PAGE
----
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Government Takes Internet Censorship To News Websites, Calls For Regulatory Body

Government Takes Internet Censorship To News Websites, Calls For Regulatory Body

Indian government called for the formation of a regulatory body for news platforms

Prakash Javadekar said news platforms should also have something like press council

Internet censorship should also be applicable to OTT platforms, said the minister

Internet censorship and heavy content moderation has been a primary target of the Indian government’s rules for the cyber world these days. Latest to come under the government scanner are the news portals.

The Indian government has called for the formation of a regulatory body, an organisation like the Press Council Of India, for news portals or websites. “News portals are just like regular newspapers online. But, these news portals have no press council. There should be something like that for them too,” said minister of information and broadcast, Prakash Javadekar, at a seminar on film certification and regulation of online content, held recently in Mumbai, through a video conference.

“If something is published in a newspaper, you can approach the press council, but it is not the same for,” said I&B ministry secretary Amit Khare.

Javadekar also said that over the top (OTT) platforms currently have no regulation. “They do fall under the IT Act, but have no government or self regulation. This happens nowhere in the world. Creators of films and documentaries on OTT platforms make all kinds of content, good, bad and obscene. These platforms have no censor board,” he added.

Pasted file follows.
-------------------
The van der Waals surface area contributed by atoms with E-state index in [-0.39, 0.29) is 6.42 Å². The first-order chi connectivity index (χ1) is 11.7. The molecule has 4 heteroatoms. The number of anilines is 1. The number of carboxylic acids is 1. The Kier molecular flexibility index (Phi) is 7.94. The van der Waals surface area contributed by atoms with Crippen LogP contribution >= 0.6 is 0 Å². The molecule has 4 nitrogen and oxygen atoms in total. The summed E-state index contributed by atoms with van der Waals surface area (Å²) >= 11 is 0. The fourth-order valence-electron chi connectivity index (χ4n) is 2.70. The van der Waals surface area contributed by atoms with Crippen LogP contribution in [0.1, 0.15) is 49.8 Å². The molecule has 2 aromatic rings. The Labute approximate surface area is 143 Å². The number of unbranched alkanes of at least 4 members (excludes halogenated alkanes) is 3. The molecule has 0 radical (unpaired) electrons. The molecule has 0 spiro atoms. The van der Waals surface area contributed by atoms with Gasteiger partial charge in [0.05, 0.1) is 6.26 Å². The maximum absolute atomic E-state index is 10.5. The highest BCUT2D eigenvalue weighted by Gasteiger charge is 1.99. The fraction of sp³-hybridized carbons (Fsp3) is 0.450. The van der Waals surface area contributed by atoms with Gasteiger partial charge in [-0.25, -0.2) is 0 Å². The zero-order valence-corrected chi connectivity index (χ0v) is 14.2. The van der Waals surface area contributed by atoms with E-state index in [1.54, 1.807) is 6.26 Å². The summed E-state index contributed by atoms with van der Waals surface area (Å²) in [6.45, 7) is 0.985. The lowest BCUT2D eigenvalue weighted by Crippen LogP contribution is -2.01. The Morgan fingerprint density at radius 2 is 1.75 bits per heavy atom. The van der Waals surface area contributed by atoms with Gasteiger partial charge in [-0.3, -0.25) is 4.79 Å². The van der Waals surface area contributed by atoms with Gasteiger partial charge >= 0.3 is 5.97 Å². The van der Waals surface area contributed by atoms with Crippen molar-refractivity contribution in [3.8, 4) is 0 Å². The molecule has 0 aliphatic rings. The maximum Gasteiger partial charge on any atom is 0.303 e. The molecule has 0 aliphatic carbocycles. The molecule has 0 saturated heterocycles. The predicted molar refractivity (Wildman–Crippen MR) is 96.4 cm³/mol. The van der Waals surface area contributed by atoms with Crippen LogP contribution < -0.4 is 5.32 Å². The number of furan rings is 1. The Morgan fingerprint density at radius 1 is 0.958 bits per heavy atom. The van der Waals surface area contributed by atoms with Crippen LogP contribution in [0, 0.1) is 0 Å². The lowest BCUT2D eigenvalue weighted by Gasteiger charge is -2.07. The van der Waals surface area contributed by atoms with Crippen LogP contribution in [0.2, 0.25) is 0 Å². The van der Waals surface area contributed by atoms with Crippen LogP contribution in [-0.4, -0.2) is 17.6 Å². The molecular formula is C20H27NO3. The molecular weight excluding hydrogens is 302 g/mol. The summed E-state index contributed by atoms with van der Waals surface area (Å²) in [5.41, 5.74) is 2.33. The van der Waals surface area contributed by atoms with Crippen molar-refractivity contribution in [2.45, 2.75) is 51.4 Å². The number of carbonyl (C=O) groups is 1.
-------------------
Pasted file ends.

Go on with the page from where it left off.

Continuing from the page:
Internet Censorship In India

The Indian government has been stressing upon guidelines for social media platforms and online content for a while now. The regulations are mainly meant to stop the misuse of social media and stop the spread of fake news.

However, most social media and OTT companies have been saying that such regulations are a threat to free speech. To avoid conflict with the government, leading online video streaming players including Netflix, Hotstar, Voot, Arre, SonyLIV and ALTBalaji came up with an idea to sign up for a voluntary censorship code to regulate video streaming content. They signed a code of best practices.

The government’s insistence on internet censorship is mainly to stop platforms from showing content that is banned by Indian courts or disrespectful to the national emblem and flag. It is also concerned about content that outrages religious sentiments, promotes terrorism or violence against state and shows child pornography.

The OTT platforms look at voluntary censorship as a preemptive move to avoid Indian government’s imposition of its own rules, which some players expect will be onerous. However, some players who were reportedly against the code include Amazon, Facebook and Google, who feared that this initiative would set a “dangerous” precedent for restricting freedom.

The government proposes internet censorship by amendment of Section 79 of India’s IT Act, which would require internet companies to take down content marked as inappropriate by authorities. If a company receives a complaint from a law enforcement agency, the firm should trace and report within 72 hours of the origin of the content and disable that user’s access within a day. This would primarily mean that platforms like Facebook-owned Whatsapp has to break the end-to-end encryption services of platforms like Facebook-owned Whatsapp, which the social media giant has not yet agreed to.

Earlier, Facebook and WhatsApp had strongly objected to Aadhaar linking, claiming it would affect the privacy of its users. There is also a popular opinion that Aadhaar-social media linking would not be technically feasible. Some feel that linking Aadhaar with social media accounts will not serve many purposes, besides letting the government keep an eye on every citizen’s social media posts.

Image credit: Victor Vilela | Dribbble